WASHINGTON, April 16, 2003 (Hanley-Wood News Service) - Housing starts increased unexpectedly by 8.3 percent in March, buoyed by continued low interest rates, the government reported today. The good news for builders was tempered by a 7 percent drop in March permits, the biggest drop since March 2002.
Starts stood at a seasonally adjusted annual rate of 1.78 million units, up from revised February estimates of 1.644 million units.
Permits fell to a seasonally adjusted annual 1.685 million pace, down from a revised February rate of 1.811 million, the Census Bureau reported.
"In an economy that continues to display overall weakness, housing remains a remarkable source of strength," NAHB President Kent Conine said in a statement. "And we are confident that the industry will experience a very good year in 2003."
March single-family starts climbed to an annual rate of 1.41 million -- up 7.7 percent from February. Multifamily starts rose to an annual rate of 366,000 -- up 10.6 percent.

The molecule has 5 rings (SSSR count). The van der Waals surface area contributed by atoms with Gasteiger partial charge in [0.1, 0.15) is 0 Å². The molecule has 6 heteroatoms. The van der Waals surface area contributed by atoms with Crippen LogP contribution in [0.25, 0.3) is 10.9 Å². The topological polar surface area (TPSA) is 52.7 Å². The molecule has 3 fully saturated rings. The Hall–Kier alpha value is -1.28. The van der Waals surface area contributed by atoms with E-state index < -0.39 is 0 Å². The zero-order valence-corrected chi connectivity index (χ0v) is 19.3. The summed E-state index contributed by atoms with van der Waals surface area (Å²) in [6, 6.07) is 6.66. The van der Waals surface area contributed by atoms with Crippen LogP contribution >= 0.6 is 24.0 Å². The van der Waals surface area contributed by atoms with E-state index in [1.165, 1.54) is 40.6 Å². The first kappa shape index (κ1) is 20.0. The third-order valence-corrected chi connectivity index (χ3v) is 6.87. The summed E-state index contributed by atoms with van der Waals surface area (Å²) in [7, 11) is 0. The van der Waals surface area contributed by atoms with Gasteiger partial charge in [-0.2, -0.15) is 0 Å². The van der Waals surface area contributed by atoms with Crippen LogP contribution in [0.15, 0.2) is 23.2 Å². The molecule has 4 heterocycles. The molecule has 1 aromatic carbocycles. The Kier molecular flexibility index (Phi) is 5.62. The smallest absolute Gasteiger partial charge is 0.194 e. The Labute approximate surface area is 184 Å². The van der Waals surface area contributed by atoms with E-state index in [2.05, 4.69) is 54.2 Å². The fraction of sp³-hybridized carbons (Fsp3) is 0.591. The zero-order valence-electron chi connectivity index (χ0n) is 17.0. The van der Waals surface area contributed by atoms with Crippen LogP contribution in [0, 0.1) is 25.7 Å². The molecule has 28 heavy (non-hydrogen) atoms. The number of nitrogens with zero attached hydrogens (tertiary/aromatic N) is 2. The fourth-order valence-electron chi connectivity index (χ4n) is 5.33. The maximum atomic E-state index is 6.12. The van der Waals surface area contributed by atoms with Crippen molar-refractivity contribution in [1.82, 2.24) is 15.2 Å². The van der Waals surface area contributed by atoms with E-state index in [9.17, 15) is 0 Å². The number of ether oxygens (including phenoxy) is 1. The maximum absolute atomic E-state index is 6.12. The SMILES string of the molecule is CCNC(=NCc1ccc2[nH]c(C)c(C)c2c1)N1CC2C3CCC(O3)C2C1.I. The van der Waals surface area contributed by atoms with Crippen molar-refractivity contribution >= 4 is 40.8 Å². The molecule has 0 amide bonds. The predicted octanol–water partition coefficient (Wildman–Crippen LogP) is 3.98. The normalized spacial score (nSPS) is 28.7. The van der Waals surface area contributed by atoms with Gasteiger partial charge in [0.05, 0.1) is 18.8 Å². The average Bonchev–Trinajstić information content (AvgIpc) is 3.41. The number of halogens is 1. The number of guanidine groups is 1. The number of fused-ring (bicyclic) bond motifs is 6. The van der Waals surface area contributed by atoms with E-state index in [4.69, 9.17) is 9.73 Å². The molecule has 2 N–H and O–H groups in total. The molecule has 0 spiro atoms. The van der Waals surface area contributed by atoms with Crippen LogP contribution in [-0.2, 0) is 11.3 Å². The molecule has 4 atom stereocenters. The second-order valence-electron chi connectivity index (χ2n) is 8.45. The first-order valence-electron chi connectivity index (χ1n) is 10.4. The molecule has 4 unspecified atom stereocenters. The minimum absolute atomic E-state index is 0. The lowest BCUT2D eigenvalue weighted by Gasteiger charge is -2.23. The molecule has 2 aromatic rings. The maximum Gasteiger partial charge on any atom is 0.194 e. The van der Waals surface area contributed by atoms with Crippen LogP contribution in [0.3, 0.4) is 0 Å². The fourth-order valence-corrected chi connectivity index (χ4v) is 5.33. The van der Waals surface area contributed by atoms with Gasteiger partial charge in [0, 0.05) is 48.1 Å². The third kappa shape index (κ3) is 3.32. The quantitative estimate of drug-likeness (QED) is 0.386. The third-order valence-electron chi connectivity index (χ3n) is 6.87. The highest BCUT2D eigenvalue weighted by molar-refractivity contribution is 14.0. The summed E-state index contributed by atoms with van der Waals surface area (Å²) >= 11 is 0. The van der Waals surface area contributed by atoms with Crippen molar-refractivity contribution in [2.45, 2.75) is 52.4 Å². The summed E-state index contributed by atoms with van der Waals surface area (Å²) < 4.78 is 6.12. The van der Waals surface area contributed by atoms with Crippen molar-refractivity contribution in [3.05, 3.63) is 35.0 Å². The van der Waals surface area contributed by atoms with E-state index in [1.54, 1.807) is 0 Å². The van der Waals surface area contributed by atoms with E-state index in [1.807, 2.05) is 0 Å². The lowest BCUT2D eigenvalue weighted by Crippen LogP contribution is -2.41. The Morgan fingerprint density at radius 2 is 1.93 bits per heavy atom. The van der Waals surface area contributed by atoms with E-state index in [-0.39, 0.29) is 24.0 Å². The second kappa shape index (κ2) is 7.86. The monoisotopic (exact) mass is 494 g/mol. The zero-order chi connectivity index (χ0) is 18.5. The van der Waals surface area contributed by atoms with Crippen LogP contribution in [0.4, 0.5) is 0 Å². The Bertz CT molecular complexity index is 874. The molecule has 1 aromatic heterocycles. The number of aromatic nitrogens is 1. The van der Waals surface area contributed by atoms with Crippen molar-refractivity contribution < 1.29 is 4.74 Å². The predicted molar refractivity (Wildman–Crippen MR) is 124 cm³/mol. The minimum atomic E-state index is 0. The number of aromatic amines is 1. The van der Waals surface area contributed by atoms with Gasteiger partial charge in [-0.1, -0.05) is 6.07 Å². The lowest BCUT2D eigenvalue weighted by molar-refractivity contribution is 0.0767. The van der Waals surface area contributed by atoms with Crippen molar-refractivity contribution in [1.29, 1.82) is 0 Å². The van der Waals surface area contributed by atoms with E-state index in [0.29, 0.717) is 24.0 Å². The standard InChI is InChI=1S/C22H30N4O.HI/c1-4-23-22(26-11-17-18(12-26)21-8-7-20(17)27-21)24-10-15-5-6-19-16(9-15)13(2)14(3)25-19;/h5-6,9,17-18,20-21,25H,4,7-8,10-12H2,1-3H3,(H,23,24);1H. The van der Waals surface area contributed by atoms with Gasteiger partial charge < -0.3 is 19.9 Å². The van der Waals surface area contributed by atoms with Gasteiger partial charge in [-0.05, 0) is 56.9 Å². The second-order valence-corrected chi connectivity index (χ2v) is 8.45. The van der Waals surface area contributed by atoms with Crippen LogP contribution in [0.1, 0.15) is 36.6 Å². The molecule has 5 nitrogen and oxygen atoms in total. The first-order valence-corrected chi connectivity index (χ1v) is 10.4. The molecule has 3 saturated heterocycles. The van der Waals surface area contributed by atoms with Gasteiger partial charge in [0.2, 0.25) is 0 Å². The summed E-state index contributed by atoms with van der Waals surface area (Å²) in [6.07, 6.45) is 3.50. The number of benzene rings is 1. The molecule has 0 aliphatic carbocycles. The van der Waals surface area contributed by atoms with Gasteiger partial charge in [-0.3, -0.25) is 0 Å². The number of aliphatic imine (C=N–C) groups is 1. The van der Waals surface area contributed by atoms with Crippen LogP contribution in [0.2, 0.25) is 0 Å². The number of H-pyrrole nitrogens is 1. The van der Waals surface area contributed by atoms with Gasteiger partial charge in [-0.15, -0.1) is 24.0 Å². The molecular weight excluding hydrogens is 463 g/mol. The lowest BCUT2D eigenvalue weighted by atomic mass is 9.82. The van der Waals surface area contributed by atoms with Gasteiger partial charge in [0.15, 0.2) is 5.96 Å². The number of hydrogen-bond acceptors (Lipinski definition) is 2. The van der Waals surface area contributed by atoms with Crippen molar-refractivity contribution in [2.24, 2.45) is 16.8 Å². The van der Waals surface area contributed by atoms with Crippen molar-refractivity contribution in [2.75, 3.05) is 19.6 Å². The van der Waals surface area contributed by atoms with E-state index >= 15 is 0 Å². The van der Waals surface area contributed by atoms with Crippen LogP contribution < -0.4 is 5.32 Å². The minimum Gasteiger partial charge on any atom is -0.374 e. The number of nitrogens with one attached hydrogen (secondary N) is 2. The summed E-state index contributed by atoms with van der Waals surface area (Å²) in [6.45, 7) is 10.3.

In a statement, NAHB Chief Economist David Seiders attributed the February decline to harsh winter weather. He characterized the March rebound as a reaction to falling mortgage interest rates that "have been holding the housing affordability equation together."
On a regional basis:
- Starts climbed 9.8 percent to a rate of 157,000 in the Northeast;
- starts rose 25.4 percent to 355,000 units in the Midwest;
- starts rose 9.4 percent to 827,000 units in the South;
- and starts fell 4.5 percent to 441,000 units in the West.
The starts results beat the consensus expectation of analysts, who had forecast a 1.694 million annual rate for March. The permits results were worse than analysts had predicted. The consensus prediction was for a 1.741 million annual rate in March.
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